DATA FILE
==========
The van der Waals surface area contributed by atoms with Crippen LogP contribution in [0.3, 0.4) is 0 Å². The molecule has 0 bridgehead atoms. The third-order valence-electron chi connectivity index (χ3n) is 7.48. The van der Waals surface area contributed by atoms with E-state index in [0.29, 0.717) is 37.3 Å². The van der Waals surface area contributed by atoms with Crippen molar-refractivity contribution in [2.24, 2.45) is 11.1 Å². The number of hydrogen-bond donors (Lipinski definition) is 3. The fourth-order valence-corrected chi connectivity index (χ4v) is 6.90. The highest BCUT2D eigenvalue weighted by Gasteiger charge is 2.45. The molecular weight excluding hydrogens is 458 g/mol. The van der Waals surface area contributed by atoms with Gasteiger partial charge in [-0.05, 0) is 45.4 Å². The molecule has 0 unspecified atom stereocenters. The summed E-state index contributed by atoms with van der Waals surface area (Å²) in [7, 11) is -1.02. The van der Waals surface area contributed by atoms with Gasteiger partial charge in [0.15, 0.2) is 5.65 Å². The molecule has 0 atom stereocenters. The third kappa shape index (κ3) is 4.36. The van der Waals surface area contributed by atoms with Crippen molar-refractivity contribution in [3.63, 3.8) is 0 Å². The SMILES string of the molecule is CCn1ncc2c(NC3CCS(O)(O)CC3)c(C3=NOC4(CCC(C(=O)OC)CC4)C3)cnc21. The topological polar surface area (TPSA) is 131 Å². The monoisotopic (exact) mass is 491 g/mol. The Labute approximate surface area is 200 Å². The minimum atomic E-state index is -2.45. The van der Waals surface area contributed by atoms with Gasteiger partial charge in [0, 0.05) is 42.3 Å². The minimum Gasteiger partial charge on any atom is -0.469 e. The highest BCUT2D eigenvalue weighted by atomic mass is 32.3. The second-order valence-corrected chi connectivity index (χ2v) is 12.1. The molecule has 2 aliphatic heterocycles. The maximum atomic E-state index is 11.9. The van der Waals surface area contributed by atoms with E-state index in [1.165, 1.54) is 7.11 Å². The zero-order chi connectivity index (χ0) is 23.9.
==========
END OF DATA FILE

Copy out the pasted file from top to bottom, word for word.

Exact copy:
The van der Waals surface area contributed by atoms with Crippen LogP contribution in [0.3, 0.4) is 0 Å². The molecule has 0 bridgehead atoms. The third-order valence-electron chi connectivity index (χ3n) is 7.48. The van der Waals surface area contributed by atoms with E-state index in [0.29, 0.717) is 37.3 Å². The van der Waals surface area contributed by atoms with Crippen molar-refractivity contribution in [2.24, 2.45) is 11.1 Å². The number of hydrogen-bond donors (Lipinski definition) is 3. The fourth-order valence-corrected chi connectivity index (χ4v) is 6.90. The highest BCUT2D eigenvalue weighted by Gasteiger charge is 2.45. The molecular weight excluding hydrogens is 458 g/mol. The van der Waals surface area contributed by atoms with Gasteiger partial charge in [-0.05, 0) is 45.4 Å². The molecule has 0 unspecified atom stereocenters. The summed E-state index contributed by atoms with van der Waals surface area (Å²) in [7, 11) is -1.02. The van der Waals surface area contributed by atoms with Gasteiger partial charge in [0.15, 0.2) is 5.65 Å². The molecule has 0 atom stereocenters. The third kappa shape index (κ3) is 4.36. The van der Waals surface area contributed by atoms with Crippen molar-refractivity contribution in [3.63, 3.8) is 0 Å². The SMILES string of the molecule is CCn1ncc2c(NC3CCS(O)(O)CC3)c(C3=NOC4(CCC(C(=O)OC)CC4)C3)cnc21. The topological polar surface area (TPSA) is 131 Å². The monoisotopic (exact) mass is 491 g/mol. The Labute approximate surface area is 200 Å². The minimum atomic E-state index is -2.45. The van der Waals surface area contributed by atoms with Gasteiger partial charge in [0, 0.05) is 42.3 Å². The minimum Gasteiger partial charge on any atom is -0.469 e. The highest BCUT2D eigenvalue weighted by atomic mass is 32.3. The second-order valence-corrected chi connectivity index (χ2v) is 12.1. The molecule has 2 aliphatic heterocycles. The maximum atomic E-state index is 11.9. The van der Waals surface area contributed by atoms with E-state index in [1.165, 1.54) is 7.11 Å². The zero-order chi connectivity index (χ0) is 23.9.